Better Woodstove Burning Techniques
Smoke from wood burning is a significant source of air pollution and can have serious health consequences. Common health effects from wood smoke include congestion, headaches, and itchy eyes. Wood smoke consists of small airborne particles that can become lodged in our lungs, making breathing difficult and leading to more serious short-term and chronic health problems for certain sensitive populations, especially those with asthma, respiratory or heart conditions, or other illnesses. Children and the elderly are also at risk.
Woodstove operators can control air pollution from wood smoke and improve a stove's performance by learning to use the stove properly and burning correct fuels. Below is a brief description of key phases in the combustion process and operator tips to assist in achieving a cleaner and more efficient burn.
Stages of Burning
- Evaporation: Before wood can burn, excess water must first be evaporated. The energy required for evaporation is wasted energy, as it could have been used to heat your home instead. Use dried or seasoned wood for a more efficient burn.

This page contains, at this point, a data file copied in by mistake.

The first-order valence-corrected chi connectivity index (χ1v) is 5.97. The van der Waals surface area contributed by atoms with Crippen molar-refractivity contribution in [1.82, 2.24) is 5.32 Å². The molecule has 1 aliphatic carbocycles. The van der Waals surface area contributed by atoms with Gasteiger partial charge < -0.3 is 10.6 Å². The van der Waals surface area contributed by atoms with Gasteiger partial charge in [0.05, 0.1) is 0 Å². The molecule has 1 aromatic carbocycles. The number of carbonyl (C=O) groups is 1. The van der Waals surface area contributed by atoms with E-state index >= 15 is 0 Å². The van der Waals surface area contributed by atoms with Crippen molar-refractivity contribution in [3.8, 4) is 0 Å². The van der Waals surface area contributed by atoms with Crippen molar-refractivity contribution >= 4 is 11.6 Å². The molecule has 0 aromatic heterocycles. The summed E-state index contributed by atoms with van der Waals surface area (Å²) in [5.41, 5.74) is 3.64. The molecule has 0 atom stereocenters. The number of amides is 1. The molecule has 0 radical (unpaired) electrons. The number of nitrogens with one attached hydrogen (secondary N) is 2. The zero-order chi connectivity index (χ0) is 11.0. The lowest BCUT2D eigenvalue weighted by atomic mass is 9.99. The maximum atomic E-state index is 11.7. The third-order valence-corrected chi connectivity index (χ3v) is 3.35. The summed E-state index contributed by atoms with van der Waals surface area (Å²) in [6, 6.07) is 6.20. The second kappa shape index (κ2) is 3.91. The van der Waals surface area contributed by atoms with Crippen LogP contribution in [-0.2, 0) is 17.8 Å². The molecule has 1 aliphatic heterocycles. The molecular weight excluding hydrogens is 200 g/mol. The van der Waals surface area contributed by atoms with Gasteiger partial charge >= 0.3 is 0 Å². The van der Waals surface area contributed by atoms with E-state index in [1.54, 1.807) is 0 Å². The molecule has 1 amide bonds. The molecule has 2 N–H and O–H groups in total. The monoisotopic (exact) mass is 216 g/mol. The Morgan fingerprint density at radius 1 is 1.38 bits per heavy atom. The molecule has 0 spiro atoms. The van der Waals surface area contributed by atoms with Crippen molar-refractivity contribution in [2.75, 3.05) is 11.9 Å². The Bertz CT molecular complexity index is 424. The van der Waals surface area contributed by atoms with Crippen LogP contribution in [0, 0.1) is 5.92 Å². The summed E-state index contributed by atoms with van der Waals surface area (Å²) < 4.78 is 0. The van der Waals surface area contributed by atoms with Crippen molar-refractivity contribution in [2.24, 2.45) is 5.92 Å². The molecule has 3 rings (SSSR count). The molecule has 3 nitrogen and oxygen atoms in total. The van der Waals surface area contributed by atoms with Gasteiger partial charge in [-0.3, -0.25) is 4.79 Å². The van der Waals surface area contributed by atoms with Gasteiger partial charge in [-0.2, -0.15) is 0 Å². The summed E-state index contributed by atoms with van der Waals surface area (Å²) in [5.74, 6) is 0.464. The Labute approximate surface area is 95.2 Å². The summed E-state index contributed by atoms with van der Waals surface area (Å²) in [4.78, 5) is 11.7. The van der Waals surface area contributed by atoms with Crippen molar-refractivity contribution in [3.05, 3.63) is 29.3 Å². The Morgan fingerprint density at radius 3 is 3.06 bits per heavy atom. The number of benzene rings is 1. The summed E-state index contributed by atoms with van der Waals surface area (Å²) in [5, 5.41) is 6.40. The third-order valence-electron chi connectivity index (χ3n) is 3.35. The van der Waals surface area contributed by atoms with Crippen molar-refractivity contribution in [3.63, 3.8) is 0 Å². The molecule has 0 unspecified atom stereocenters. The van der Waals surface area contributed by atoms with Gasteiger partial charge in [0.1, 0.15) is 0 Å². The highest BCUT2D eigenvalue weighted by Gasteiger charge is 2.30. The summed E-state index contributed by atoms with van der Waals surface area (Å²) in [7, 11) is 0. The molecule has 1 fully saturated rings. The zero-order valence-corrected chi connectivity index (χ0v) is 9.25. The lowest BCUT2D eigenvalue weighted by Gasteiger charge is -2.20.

- Emissions: As heat inside the stove intensifies, waste gases (smoke) are released from the wood. Unburned smoke is emitted into the air as pollution or condensed in the chimney, causing creosote buildup. A good supply of oxygen will help burn up or diminish waste gases; conversely, starving a fire of air results in a cooler fire and more unhealthful emissions.
- Charcoal: When most of the tar and gases have burned, a bed of coal (charcoal) remains; this bed of coals boosts the combustion process when burning larger pieces of wood. Your best bet is to start with a small fire to develop a bed of hot coals. As the coal bed develops and the stove heats up, slowly add larger and larger pieces of wood, stacking them so that air can circulate freely around them. It takes time to build a good coal bed, but the increased amount of heat makes the extra effort worthwhile.
Tips for Better Burning
Minimize woodstove use on high-risk burning days.